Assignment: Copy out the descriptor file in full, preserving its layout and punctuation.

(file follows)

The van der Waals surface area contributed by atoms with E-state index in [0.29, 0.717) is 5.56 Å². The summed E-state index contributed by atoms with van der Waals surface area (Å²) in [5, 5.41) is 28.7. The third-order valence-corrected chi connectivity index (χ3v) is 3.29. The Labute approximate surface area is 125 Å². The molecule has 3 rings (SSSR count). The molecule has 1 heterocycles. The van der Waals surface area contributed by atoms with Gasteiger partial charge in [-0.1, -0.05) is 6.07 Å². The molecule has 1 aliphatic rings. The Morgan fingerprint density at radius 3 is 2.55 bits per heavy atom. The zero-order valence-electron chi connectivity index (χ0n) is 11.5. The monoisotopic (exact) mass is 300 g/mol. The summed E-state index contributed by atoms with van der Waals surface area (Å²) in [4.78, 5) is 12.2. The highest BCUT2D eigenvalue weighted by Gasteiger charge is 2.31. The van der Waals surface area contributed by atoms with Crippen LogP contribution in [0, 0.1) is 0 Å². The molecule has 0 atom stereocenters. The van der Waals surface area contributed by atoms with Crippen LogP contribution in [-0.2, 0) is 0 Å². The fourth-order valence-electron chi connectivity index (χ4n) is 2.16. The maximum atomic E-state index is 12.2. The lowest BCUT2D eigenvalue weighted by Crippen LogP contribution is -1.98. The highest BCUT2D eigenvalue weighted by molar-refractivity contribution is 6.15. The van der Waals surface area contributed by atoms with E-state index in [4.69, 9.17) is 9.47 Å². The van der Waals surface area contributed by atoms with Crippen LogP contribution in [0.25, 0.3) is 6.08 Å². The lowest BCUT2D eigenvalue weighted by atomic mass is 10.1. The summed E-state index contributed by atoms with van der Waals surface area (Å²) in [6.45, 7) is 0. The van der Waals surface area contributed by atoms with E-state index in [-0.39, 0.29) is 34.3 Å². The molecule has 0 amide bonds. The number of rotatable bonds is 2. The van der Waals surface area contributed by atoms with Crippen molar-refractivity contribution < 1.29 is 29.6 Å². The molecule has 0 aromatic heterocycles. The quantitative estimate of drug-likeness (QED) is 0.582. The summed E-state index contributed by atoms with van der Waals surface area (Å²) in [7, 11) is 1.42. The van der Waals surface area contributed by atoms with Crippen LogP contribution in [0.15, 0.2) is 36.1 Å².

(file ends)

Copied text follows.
The van der Waals surface area contributed by atoms with E-state index in [0.29, 0.717) is 5.56 Å². The summed E-state index contributed by atoms with van der Waals surface area (Å²) in [5, 5.41) is 28.7. The third-order valence-corrected chi connectivity index (χ3v) is 3.29. The Labute approximate surface area is 125 Å². The molecule has 3 rings (SSSR count). The molecule has 1 heterocycles. The van der Waals surface area contributed by atoms with Gasteiger partial charge in [-0.1, -0.05) is 6.07 Å². The molecule has 1 aliphatic rings. The Morgan fingerprint density at radius 3 is 2.55 bits per heavy atom. The zero-order valence-electron chi connectivity index (χ0n) is 11.5. The monoisotopic (exact) mass is 300 g/mol. The summed E-state index contributed by atoms with van der Waals surface area (Å²) in [4.78, 5) is 12.2. The highest BCUT2D eigenvalue weighted by Gasteiger charge is 2.31. The van der Waals surface area contributed by atoms with Crippen LogP contribution in [0, 0.1) is 0 Å². The molecule has 0 atom stereocenters. The van der Waals surface area contributed by atoms with Crippen LogP contribution in [-0.2, 0) is 0 Å². The fourth-order valence-electron chi connectivity index (χ4n) is 2.16. The maximum atomic E-state index is 12.2. The lowest BCUT2D eigenvalue weighted by Crippen LogP contribution is -1.98. The highest BCUT2D eigenvalue weighted by molar-refractivity contribution is 6.15. The van der Waals surface area contributed by atoms with E-state index in [4.69, 9.17) is 9.47 Å². The van der Waals surface area contributed by atoms with Crippen LogP contribution in [0.25, 0.3) is 6.08 Å². The lowest BCUT2D eigenvalue weighted by atomic mass is 10.1. The summed E-state index contributed by atoms with van der Waals surface area (Å²) in [6.45, 7) is 0. The van der Waals surface area contributed by atoms with E-state index in [-0.39, 0.29) is 34.3 Å². The molecule has 0 amide bonds. The number of rotatable bonds is 2. The van der Waals surface area contributed by atoms with Crippen molar-refractivity contribution < 1.29 is 29.6 Å². The molecule has 0 aromatic heterocycles. The quantitative estimate of drug-likeness (QED) is 0.582. The summed E-state index contributed by atoms with van der Waals surface area (Å²) in [7, 11) is 1.42. The van der Waals surface area contributed by atoms with Crippen LogP contribution in [0.15, 0.2) is 36.1 Å².